Once the wax paper has been peeled away, finish pressing the dough into the pie plate. Repair any tears with your fingers as needed by pressing the dough together. Most likely the dough will fall away around the sides of the pie plate, at least it does for me as I like a thin crust. This is okay. Just take a knife and finish trimming the crust around the pie plate.

Here is where it gets a little different. You will not be able to roll the edges of the crust underneath itself and in fact, you don't want to as it will be much too thick. Simply press the dough down a bit into the pie plate to make a ridge all around the edges of the pie crust. Flute the edges with the tines of a fork or with your thumb and finger. Bake according to your pie recipe. Makes enough pastry for a single-crust pie. For a double-crust pie, double the ingredients.

Ta-da...gluten free and vegan pie easy as pie! (Sorry, I could not resist.)

Sunday, October 17, 2010

Sauteed Kale

I love kale - really, really love it. Actually, I love most greens...spinach, swiss chard, beet greens, mustard greens...the greener, the better. My tastes have slowly changed over the years from preferring savory over sweet almost all the time. It started when I was pregnant with Anna. I just could not get enough of spinach. Crazy, right? I craved the stuff from morning till night. I'd eat it cold for breakfast. The nurse at the midwife's office was shocked at how high my iron levels were, she said she'd never seen them so high in a pregnant woman before...I think she thought this was good. I was pleased, anyway, and then went home to eat more spinach. Funny that now, Anna loves the stuff too. Veggies and greens are right up her alley. I can't get her to eat kale yet, but maybe someday she'll love it too.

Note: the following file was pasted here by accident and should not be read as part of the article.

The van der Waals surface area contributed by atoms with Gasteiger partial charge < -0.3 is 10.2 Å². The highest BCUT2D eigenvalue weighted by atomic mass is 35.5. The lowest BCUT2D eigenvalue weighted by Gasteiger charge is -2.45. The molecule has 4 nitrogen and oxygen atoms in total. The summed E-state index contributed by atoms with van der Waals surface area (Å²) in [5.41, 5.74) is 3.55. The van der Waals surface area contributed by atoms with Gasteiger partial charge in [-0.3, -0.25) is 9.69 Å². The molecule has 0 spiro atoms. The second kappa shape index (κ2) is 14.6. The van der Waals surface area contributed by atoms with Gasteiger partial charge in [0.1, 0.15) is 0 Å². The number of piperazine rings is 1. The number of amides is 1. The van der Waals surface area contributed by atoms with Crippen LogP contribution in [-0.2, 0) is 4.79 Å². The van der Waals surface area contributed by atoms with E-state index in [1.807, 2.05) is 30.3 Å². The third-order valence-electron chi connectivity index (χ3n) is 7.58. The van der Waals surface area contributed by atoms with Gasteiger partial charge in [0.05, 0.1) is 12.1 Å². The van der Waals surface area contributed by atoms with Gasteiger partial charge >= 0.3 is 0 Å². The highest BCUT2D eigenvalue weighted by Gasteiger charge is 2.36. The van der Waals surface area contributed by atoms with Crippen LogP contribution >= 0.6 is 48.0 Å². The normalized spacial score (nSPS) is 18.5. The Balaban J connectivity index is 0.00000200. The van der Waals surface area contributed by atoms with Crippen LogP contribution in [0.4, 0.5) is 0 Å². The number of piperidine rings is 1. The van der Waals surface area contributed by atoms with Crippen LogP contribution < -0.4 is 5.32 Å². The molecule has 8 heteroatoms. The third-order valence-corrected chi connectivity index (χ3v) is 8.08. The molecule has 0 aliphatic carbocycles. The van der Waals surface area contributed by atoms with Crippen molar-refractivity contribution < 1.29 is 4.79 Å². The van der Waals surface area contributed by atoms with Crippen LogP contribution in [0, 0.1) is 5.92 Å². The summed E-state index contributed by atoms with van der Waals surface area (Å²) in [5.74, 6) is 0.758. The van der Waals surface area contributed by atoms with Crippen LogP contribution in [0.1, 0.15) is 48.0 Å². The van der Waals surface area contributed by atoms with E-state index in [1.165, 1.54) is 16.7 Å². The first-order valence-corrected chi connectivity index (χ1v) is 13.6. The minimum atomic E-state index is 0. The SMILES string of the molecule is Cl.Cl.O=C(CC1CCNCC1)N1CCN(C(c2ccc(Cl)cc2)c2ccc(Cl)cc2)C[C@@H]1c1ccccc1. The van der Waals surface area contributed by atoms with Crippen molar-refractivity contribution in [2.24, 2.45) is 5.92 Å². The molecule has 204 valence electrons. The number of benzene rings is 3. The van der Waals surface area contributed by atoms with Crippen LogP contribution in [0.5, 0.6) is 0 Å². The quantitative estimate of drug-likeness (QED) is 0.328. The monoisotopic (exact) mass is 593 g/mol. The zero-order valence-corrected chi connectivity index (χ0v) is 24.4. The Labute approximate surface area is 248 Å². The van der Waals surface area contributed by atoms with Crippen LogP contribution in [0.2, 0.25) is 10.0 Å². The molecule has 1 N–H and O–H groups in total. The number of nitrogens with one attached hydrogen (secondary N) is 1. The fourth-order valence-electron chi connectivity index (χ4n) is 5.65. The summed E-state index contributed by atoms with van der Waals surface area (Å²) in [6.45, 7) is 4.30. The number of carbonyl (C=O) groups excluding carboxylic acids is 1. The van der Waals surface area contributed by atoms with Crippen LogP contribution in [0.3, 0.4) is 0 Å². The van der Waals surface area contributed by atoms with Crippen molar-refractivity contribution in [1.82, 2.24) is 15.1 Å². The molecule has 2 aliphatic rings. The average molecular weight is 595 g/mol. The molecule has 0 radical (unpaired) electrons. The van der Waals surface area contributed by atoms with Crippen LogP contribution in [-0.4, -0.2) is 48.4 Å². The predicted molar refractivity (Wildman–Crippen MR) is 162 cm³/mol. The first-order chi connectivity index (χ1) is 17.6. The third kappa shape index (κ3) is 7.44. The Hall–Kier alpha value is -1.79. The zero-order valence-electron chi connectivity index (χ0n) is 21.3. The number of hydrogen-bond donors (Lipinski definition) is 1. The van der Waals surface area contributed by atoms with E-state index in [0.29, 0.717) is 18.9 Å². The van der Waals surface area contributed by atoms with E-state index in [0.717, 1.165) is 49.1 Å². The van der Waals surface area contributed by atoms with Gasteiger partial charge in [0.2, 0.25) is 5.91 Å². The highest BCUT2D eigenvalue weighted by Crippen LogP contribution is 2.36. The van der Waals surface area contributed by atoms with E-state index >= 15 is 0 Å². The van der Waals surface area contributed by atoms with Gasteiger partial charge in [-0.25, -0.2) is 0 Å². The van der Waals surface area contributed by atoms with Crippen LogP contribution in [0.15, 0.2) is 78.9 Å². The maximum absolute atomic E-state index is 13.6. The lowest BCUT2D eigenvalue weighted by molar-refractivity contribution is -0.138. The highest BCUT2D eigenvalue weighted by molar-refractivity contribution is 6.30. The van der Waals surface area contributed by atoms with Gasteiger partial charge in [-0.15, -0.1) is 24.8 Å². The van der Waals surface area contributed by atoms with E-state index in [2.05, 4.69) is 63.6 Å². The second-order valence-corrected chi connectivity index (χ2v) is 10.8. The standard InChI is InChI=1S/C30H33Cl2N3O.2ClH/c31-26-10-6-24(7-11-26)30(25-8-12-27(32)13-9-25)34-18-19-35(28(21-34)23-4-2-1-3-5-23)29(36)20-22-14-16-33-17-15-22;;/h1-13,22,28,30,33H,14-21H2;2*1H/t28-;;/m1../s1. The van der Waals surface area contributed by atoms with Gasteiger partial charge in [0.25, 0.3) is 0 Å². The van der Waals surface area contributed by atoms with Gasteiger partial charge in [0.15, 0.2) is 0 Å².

Megan, on the other hand, limits herself to ketchup, vegetable juice, and Bell peppers. Unless they are in a soup, Megan doesn't do veggies. She's been getting a little better about eating sweet potato and butternut squash and she'll even tolerate a little pesto now and then. It's a start.

Speaking of Megan, her whole drama crystallized for us last week. On Friday morning, DH gave her a hug and said "Megan, I need you to be a brave girl and go to school today. Mommy and I know you work really hard, and we know school is hard for you. We are going to get you some help". Megan heaved a big sigh and visibly relaxed in his arms. We were like - wow. She knows. And for now, it's good enough for her to know that we know too. Two weeks and counting until her evaluation.

And so for now, I leave you with this yummy kale recipe. It's really simple but very good. The vinegar might be the most important part of this dish - it makes the kale vibrant. The original recipe by Bobby Flay can be found here.

1 large bunch kale
2 tbsp. olive oil
3 cloves minced garlic
1/3 cup vegetable or chicken broth
salt and pepper
2 tbsp. red wine vinegar

Wash the kale, removing the stems. Tear the leaves into large chunks. Set aside.

Heat the olive oil in a dutch oven over medium heat. Add the garlic and cook for about 30 seconds, stirring constantly, until soft but not brown. Add the stock and the kale. Toss the kale to coat with stock and garlic. Cover and cook for 5 minutes. Remove the cover and continue cooking, stirring, until the stock has evaporated. Turn off the heat. Add the vinegar and toss. Season with salt and pepper to taste. Serve hot.

Tuesday, October 12, 2010

Dairy Free, Soy Free Coconut "Sour Cream"

As a sour cream substitute, Avocado Cream is really very good. But avocados have been sub-par at the grocery stores lately, Whole Foods included, so I cannot make mock sour cream for any of my favorite foods, which include quesadillas and black bean soup. I keep looking for a dairy free, soy free and nut free sour cream alternative at the stores, but so far nobody has ponied up on that front.